¹¹ A cookie is a small piece of data sent from a website and stored on the user’s computer by the user’s web browser while the user is browsing. Cookies were first designed to be a reliable mechanism for websites to remember stateful information (such as items added in the shopping cart in an online store) but now they can record the user’s browsing activity, including clicking particular buttons, or recording which pages were visited in the past.
¹² A browser fingerprint is information collected about a browser’s configuration, such as version number, screen resolution and operating system, for the purpose of identification. It can be used to fully or partially identify individual users or devices even when cookies are turned off.
¹³ Commission Nationale de l'Informatique et des Libertés. Beyond raising awareness and sharing information on data protection culture, the CNIL has an advisory power, an onsite and offsite investigatory power as well as an administrative sanctioning power. It analyses the consequences of new technologies on citizens’ private life and collaborates closely with its European and international counterparts.
¹⁴ Walter, A. (2011). Designing for emotion. New York: A Book Apart.
[fig. 01] Action Innocence. Awareness campaign 'Le Masque'. 2006. Posters.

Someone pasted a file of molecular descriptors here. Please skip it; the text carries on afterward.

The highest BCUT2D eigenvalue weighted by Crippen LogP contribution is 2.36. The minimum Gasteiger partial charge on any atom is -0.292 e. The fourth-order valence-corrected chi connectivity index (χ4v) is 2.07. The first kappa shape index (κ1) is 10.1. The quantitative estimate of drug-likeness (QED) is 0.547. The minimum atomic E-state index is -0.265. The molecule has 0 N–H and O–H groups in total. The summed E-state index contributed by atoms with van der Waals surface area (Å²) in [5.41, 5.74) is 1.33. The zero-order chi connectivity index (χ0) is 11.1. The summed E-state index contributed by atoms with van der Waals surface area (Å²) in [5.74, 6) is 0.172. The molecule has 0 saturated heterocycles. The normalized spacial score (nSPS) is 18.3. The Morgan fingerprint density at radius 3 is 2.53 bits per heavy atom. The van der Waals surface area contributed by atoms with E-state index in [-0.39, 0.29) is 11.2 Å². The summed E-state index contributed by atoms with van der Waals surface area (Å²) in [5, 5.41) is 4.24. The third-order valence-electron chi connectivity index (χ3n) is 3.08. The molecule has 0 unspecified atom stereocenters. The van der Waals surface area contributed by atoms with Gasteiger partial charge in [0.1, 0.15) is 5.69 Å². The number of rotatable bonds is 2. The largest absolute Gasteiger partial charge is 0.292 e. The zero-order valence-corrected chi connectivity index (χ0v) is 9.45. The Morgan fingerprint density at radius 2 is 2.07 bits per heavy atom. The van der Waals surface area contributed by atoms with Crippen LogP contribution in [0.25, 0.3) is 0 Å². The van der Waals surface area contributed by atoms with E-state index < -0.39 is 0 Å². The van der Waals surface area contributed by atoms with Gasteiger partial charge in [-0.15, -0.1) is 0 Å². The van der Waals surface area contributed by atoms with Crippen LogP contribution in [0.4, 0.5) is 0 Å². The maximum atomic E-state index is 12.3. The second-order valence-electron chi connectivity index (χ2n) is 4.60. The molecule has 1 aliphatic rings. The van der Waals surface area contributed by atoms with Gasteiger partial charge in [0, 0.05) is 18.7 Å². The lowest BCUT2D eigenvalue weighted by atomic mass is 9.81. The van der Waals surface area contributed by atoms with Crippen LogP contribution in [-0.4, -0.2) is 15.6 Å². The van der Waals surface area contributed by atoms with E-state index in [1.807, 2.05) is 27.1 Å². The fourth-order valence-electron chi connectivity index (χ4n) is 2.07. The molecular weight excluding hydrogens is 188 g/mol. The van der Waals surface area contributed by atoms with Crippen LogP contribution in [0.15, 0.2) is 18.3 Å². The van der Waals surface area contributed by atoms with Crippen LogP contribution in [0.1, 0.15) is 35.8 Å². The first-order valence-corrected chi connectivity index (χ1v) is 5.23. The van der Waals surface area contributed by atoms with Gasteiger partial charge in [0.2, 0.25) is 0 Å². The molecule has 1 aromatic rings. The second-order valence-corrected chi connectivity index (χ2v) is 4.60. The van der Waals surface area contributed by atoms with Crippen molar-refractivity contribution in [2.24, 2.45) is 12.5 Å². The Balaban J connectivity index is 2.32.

[fig. 02] Action Innocence. Awareness campaign 'Ne laisse pas ton image t'échapper'. 2010. Posters. [fig. 03] Screenshots from the website Click.
[fig. 04] CLM BBDO. I-Remember. 2014. Interactive website.
[fig. 05] Dpt.. Reflexions. 2012. Interactive installation.
[fig. 06] Dpt.. CLOUDS. 2014. Interactive installation & VR.
[fig. 07] Metahaven. Exhibition "Black Transparency: The right to know in the age of mass surveillance". 2014.
[fig. 08] Graphic experiments of a new interface
[fig. 09] Graphic and interactive experiments of a new plugin
[fig. 10] Screenshots of a first experiment for a video game
[fig. 11] Graphic experiments developing the idea of a dual spatial reading
[fig. 12] Charron, Louis. Alma — Matière algorithmique. 2016. 3D printer & mobile application
[fig. 13] Fache, Aurélien. Experiments using augmented reality.
[fig. 14] Graphic experiment of the loading page when nobody is connected to the wifi access point.
[fig. 15] Graphic experiment of several salutations when people connect their phones to the wifi for the first time.
[fig. 16] Graphic experiment of the sentences that can appear when people surf on the web connected to the wifi.